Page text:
The Answer Should Concern You…
In today’s performance of The Ant and The Grasshopper, the role of the Ant will be played by the Czech National Bank.
Just recently, I saw a news item here in Prague that the incoming governor of the Czech National Bank, a guy named Aleš Michl, has announced a plan to increase the Czech Republic’s gold horde to 100 tons or more, up from 11 tons today—basically a 10x increase.
Michl is to the Czech National Bank what Jerome Powell is to the Federal Reserve—the toppest of top dog. So if he says, “Hey, we’re loading up on gold,” you kinda wanna stop and at least consider his rationale.
And Michl’s rationale is simple: Gold ain’t tied to the U.S. dollar.
The trend of countries (other than the U.S.) adding to their gold holdings has been going on for several years now. My adopted homeland’s move is just the latest example of this.
In the last couple of years, Brazil added more than 62 tons. Egypt 44 tons. Hungary 63 tons. India more than 120 tons. Japan nearly 81 tons. Singapore 26 tons. Thailand 90 tons…you get the picture.
There is a question I always have when I see these kinds of numbers: Why is it that people inside the Federal Reserve and the Treasury Department always dump on gold as archaic and a non-important asset?
But why, then, do central banks all over the world keep buying gold? Why do European countries combined own more than 15,000 tons of gold?
I mean, is the Federal Reserve so much more progressive in its thinking that it’s playing four-dimensional chess while the rest of the world’s central bankers are still trying to figure out Chutes & Ladders?
Before you answer that, I wish to remind you that the Federal Reserve said inflation was transitory and that the housing collapse of 2007 was contained and would not spill over into the broader economy.
As for the Czech Republic…it’s part of a pact known as the Visegrad Group with Hungary, Poland, and Slovakia.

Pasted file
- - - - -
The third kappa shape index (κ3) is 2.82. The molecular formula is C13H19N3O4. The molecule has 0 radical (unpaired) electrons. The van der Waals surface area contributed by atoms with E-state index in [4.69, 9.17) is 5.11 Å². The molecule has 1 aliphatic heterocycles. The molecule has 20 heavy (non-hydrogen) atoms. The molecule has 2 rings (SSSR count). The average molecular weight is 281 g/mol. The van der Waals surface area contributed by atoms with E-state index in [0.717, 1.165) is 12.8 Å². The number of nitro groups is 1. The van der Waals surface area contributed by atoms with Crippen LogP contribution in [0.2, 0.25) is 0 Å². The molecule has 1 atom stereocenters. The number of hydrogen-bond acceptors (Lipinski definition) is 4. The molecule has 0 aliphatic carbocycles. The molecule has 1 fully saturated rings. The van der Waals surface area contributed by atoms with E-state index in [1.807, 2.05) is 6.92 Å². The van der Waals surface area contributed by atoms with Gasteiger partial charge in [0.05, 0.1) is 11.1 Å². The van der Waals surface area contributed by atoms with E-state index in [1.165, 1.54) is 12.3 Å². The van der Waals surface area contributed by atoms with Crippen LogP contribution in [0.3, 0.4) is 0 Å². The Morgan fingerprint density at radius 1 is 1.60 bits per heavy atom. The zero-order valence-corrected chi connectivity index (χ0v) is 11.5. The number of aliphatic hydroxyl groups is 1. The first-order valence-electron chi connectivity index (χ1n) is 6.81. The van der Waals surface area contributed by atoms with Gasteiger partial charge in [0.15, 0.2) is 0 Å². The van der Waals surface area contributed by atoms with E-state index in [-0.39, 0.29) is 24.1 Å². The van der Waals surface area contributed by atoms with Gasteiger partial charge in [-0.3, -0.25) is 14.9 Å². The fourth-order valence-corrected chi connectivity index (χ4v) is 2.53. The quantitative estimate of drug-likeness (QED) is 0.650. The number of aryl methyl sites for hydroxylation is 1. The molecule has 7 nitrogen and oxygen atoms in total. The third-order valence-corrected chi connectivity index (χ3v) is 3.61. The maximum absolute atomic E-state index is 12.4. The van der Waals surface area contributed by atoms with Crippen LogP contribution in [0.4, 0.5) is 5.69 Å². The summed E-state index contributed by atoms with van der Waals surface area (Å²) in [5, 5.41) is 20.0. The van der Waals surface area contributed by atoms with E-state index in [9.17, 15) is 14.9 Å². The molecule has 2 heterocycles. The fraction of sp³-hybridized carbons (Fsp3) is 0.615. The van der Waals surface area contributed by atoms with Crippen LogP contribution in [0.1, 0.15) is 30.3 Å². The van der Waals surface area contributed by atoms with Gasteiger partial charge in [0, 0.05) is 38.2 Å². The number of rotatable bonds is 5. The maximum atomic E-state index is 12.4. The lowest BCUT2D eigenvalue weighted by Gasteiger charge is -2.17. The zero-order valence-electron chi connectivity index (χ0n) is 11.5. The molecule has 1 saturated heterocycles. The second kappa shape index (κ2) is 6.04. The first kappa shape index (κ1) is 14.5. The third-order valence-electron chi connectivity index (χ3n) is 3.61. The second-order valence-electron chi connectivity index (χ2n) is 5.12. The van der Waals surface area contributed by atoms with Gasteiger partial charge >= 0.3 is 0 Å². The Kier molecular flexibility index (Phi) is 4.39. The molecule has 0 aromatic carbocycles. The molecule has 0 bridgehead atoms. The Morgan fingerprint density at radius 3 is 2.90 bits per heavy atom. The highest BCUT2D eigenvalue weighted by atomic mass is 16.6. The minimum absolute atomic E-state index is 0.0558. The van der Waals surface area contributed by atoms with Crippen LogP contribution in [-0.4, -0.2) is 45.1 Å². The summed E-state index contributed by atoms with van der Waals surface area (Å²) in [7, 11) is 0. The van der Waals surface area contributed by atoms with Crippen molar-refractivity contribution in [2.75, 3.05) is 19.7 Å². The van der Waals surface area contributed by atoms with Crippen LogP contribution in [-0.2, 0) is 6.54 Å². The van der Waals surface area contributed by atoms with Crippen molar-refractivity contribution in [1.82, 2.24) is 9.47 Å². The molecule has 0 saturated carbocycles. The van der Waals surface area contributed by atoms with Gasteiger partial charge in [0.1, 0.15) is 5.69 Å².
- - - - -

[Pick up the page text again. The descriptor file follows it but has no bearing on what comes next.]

Since 2018, Hungary has increased its gold holdings to nearly 95 tons from just over 3 tons. Poland made news in 2019 when it snapped up nearly 126 tons and had 100 of those tons shipped directly to Warsaw from London in eight, special cargo flights.
When Hungary made its last large purchase, the 63 tons of gold last year, the country’s central bank explained its rational by noting that: Gold “carries no credit or counterparty risks, [it] reinforces trust in a country in all economic environments, which still renders it one of the most crucial reserve assets worldwide,” and that “the appearance of global spikes in government debts or inflation concerns further increase the importance of gold in national strategy as a safe-haven asset and as a store of value.”
Lots of modern thinkers disagree with that.
So be it.
Bothers me not that they will be proven wrong. That’s what makes every single market in the world: Those of us who are right taking one side of the trade, and those other people who are wrong on the other side.
I’m happily in the camp with the Visegrad central bankers.
Simply put: They’re right. Gold is the safe-haven, store-of-value asset you need right now.
The naysayers say gold is a risk asset, not a store of value, because it bounces around in price relative to a stable dollar.
But what if the reverse is actually true?
One could rightly argue that the dollar is the risk asset bouncing around in price relative to gold. That’s the way I view it, which is why so much of my primary retirement account (about 20%) is in physical gold and one particular gold miner.
And it’s why so many countries are shoveling gold into their national reserves these days.
They’re rightly worried about the crises to come.
I see them too. They’re not hidden.
- Way too much American (and Western) debt at the corporate, government, and consumer level. Politicians who continually add to the debt, assuming future politicians will deal with it.
- Way too much money that has been dumped into Western economies that is, in turn, fueling inflation.
- Inflation that has permanently reset prices higher and which will cause long-term pain for consumers.
Ultimately, inflation will force salaries higher, but that will only serve to exacerbate inflation later this decade…which will force the Fed to aggressively hike interest rates that, then, either foments a debt crisis for the government or forces government to radically increase the money supply to cover rising debt payments…which destroys the value of the dollar…
Any or all or some of those are plainly predictable.
So, I guess what I’m saying this: Channel your inner Czech central banker. Boost your gold holdings over the next couple years.